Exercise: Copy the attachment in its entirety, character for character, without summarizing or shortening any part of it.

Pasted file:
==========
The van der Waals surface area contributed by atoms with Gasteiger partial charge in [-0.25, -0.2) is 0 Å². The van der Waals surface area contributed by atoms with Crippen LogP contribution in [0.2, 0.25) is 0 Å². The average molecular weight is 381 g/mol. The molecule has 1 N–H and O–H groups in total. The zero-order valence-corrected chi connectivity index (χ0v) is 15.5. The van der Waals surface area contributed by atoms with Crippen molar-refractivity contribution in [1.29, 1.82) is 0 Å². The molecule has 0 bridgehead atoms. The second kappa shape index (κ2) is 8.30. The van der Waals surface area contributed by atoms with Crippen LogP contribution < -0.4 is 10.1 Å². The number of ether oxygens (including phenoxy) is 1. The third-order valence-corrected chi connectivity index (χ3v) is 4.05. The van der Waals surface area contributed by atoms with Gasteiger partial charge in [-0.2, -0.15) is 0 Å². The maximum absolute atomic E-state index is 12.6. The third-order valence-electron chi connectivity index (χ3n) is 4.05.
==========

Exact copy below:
The van der Waals surface area contributed by atoms with Gasteiger partial charge in [-0.25, -0.2) is 0 Å². The van der Waals surface area contributed by atoms with Crippen LogP contribution in [0.2, 0.25) is 0 Å². The average molecular weight is 381 g/mol. The molecule has 1 N–H and O–H groups in total. The zero-order valence-corrected chi connectivity index (χ0v) is 15.5. The van der Waals surface area contributed by atoms with Crippen molar-refractivity contribution in [1.29, 1.82) is 0 Å². The molecule has 0 bridgehead atoms. The second kappa shape index (κ2) is 8.30. The van der Waals surface area contributed by atoms with Crippen LogP contribution < -0.4 is 10.1 Å². The number of ether oxygens (including phenoxy) is 1. The third-order valence-corrected chi connectivity index (χ3v) is 4.05. The van der Waals surface area contributed by atoms with Gasteiger partial charge in [-0.2, -0.15) is 0 Å². The maximum absolute atomic E-state index is 12.6. The third-order valence-electron chi connectivity index (χ3n) is 4.05.